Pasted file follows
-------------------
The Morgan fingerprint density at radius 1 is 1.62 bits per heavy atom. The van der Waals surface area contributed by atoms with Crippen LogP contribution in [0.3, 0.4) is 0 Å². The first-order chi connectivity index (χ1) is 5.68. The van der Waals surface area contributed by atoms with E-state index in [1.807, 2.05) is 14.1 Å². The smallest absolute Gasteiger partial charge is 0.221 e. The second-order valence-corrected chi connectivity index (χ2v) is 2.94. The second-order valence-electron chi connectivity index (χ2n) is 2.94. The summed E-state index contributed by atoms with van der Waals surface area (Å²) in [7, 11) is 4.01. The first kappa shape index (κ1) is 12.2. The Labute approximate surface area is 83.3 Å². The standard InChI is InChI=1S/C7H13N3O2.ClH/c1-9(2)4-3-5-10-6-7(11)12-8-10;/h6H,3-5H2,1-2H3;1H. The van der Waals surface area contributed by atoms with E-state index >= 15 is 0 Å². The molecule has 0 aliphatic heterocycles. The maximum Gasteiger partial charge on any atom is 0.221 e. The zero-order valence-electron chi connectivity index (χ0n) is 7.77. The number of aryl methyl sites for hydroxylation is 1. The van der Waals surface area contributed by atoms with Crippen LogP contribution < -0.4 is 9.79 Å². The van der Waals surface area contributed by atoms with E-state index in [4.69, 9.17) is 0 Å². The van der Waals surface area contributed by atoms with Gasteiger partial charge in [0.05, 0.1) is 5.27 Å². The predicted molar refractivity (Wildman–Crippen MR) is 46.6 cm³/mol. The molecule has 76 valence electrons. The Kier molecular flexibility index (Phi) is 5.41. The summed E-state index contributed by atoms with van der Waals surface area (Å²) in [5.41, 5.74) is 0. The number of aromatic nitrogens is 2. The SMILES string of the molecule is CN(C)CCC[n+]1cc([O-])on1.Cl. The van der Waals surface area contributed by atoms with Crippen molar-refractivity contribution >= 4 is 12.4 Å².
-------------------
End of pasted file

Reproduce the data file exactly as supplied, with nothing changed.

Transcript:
The Morgan fingerprint density at radius 1 is 1.62 bits per heavy atom. The van der Waals surface area contributed by atoms with Crippen LogP contribution in [0.3, 0.4) is 0 Å². The first-order chi connectivity index (χ1) is 5.68. The van der Waals surface area contributed by atoms with E-state index in [1.807, 2.05) is 14.1 Å². The smallest absolute Gasteiger partial charge is 0.221 e. The second-order valence-corrected chi connectivity index (χ2v) is 2.94. The second-order valence-electron chi connectivity index (χ2n) is 2.94. The summed E-state index contributed by atoms with van der Waals surface area (Å²) in [7, 11) is 4.01. The first kappa shape index (κ1) is 12.2. The Labute approximate surface area is 83.3 Å². The standard InChI is InChI=1S/C7H13N3O2.ClH/c1-9(2)4-3-5-10-6-7(11)12-8-10;/h6H,3-5H2,1-2H3;1H. The van der Waals surface area contributed by atoms with E-state index >= 15 is 0 Å². The molecule has 0 aliphatic heterocycles. The maximum Gasteiger partial charge on any atom is 0.221 e. The zero-order valence-electron chi connectivity index (χ0n) is 7.77. The number of aryl methyl sites for hydroxylation is 1. The van der Waals surface area contributed by atoms with Crippen LogP contribution < -0.4 is 9.79 Å². The van der Waals surface area contributed by atoms with E-state index in [4.69, 9.17) is 0 Å². The van der Waals surface area contributed by atoms with Gasteiger partial charge in [0.05, 0.1) is 5.27 Å². The predicted molar refractivity (Wildman–Crippen MR) is 46.6 cm³/mol. The molecule has 76 valence electrons. The Kier molecular flexibility index (Phi) is 5.41. The summed E-state index contributed by atoms with van der Waals surface area (Å²) in [5.41, 5.74) is 0. The number of aromatic nitrogens is 2. The SMILES string of the molecule is CN(C)CCC[n+]1cc([O-])on1.Cl. The van der Waals surface area contributed by atoms with Crippen molar-refractivity contribution >= 4 is 12.4 Å².